Sermon preached at Our Saviour Lutheran Church on Reminiscere Sunday
Genesis 32:22–32 Matthew 15:21–28
24 February 2012
In the name of ✠ Jesus.
Why, O LORD, do you stand far away? Why do you hide yourself in times of trouble?
I say to God, my rock: “Why have you forgotten me? Why do I go mourning because of the oppression of the enemy?” As with a deadly wound in my bones, my adversaries taunt me, while they say to me all the day long, “Where is your God?”
Why have you rejected me? Why do I go about mourning because of the oppression of the enemy?
Awake! Why are you sleeping, O Lord? Rouse yourself! Do not reject us forever! Why do you hide your face? Why do you forget our affliction and oppression? For our soul is bowed down to the dust; our belly clings to the ground. Rise up; come to our help! Redeem us for the sake of your steadfast love!
O God, why do you cast us off forever? Why does your anger smoke against the sheep of your pasture?
O LORD, why do you cast my soul away? Why do you hide your face from me?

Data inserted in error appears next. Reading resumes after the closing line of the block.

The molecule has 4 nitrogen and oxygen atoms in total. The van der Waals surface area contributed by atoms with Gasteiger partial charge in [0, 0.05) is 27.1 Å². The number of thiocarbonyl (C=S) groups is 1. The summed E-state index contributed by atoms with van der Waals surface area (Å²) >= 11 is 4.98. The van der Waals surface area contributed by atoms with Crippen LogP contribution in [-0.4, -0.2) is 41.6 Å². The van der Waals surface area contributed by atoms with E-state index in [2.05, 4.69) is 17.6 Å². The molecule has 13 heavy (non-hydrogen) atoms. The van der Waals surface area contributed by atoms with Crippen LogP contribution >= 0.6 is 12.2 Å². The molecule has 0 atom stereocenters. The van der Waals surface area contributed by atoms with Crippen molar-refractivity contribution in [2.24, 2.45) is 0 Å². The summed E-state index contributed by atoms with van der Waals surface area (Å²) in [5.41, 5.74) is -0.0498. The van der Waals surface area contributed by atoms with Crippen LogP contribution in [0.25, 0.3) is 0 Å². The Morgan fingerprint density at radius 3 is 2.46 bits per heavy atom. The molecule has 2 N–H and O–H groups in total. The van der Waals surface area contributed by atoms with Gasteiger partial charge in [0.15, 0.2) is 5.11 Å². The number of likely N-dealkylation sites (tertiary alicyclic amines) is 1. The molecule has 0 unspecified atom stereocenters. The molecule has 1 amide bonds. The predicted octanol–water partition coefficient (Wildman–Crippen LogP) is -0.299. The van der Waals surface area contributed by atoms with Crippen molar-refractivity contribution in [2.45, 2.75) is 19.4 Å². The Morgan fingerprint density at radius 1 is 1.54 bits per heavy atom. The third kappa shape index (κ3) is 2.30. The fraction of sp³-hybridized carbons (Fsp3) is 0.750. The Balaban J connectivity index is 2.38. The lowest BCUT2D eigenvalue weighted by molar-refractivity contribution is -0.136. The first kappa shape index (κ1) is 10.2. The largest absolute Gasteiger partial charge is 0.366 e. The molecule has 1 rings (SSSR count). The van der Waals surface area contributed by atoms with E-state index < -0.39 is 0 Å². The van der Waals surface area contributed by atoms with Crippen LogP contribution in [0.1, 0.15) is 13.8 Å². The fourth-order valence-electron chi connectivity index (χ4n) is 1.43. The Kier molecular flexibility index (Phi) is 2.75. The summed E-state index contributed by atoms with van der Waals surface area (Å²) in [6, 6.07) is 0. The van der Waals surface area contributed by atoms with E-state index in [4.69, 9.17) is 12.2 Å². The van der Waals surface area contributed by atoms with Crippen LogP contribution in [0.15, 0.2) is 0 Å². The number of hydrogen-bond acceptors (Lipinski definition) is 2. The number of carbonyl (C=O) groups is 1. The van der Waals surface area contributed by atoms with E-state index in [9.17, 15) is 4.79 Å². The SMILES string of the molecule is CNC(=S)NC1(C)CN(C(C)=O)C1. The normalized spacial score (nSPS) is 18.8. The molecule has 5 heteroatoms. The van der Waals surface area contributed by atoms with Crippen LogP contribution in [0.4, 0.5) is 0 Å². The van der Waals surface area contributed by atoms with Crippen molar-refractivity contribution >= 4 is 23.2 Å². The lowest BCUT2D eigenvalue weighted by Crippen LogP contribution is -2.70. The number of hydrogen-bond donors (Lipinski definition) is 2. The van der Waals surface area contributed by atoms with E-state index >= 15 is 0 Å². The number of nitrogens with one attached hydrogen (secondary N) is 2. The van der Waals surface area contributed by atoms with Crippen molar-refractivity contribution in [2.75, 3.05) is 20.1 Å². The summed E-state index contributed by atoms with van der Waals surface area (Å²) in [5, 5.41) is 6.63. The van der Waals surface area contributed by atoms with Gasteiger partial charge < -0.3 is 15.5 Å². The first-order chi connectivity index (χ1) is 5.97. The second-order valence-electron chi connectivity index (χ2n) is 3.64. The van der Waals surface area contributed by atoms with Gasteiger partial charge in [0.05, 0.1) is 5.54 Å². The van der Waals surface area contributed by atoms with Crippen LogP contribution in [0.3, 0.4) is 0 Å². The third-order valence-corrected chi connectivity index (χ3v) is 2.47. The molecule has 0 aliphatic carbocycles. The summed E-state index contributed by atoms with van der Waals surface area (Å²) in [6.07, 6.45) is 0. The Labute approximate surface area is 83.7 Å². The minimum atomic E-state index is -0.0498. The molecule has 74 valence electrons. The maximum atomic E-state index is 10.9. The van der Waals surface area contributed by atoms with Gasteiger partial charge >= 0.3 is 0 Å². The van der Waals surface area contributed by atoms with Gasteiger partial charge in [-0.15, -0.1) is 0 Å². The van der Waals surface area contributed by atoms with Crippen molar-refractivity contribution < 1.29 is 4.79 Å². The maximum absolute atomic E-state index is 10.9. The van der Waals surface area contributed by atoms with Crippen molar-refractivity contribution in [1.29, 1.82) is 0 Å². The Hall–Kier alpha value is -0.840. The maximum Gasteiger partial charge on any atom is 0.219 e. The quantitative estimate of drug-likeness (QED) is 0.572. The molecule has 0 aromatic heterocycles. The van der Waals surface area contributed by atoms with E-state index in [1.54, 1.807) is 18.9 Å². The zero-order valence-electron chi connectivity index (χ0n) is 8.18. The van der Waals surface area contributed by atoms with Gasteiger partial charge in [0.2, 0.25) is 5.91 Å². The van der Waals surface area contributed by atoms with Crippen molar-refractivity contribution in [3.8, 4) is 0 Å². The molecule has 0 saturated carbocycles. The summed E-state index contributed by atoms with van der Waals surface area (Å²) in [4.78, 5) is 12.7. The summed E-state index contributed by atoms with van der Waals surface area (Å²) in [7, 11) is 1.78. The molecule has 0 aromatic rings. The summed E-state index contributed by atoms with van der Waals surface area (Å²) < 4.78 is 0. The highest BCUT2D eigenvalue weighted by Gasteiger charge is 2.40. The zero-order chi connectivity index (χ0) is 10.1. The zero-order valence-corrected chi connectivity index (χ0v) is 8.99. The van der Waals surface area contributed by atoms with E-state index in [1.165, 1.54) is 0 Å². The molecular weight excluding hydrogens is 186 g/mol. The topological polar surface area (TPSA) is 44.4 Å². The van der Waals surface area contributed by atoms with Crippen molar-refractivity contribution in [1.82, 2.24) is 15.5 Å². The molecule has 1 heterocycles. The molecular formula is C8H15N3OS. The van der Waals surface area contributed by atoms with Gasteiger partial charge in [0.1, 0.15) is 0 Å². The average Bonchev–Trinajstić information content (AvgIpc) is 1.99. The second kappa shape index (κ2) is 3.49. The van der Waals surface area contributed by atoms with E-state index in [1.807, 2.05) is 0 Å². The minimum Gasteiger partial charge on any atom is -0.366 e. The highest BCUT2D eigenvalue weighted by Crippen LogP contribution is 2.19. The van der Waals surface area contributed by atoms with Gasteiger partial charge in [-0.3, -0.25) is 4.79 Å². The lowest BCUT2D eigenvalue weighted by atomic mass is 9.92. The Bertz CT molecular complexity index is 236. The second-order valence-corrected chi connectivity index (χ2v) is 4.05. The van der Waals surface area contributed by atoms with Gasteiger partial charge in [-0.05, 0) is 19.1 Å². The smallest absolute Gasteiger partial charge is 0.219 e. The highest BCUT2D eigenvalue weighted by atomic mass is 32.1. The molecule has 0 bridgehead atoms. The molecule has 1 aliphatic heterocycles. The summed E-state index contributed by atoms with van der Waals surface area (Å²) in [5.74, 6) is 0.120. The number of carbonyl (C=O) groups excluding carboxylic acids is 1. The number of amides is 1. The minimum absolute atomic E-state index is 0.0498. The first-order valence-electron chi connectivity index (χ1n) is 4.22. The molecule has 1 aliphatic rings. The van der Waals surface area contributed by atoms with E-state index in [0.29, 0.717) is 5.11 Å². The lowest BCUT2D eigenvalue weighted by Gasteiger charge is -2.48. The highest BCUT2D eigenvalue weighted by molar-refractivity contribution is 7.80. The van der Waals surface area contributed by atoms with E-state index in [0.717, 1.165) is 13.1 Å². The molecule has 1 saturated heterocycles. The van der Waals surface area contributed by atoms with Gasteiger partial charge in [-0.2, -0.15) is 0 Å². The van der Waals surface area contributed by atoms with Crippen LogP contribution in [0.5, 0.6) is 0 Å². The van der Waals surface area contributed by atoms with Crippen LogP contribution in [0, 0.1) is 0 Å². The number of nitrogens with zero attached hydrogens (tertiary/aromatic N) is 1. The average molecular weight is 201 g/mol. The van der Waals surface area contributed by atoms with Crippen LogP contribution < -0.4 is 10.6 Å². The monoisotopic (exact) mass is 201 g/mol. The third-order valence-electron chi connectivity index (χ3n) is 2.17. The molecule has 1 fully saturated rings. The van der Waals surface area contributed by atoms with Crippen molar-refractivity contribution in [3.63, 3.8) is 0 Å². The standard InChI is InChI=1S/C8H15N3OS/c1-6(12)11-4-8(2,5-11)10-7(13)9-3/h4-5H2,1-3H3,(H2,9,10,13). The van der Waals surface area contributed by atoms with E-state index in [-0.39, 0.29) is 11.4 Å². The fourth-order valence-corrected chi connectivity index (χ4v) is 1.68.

The Canaanite woman was not alone. Her need so desperate, and her only hope implacably silent. Jesus is silent, and when he opens his mouth, he speaks only to discourage and to repel, seemingly impervious to her cries, showing no interest in her plight, determined only to push her away.
In her plight, she joined that dark place inhabited by king David, the author of the psalms you have just heard, and the patriarch Jacob himself, the man named Israel, in whose name Jesus was driving her away: “I have come for the lost sheep of Israel—only for the children of Jacob. Why do you bother me?” That dark place where our desperate prayers are met with rebuttal or, worse, with complete silence. She may well have wondered with the Psalmist, “Has forgotten to be gracious?”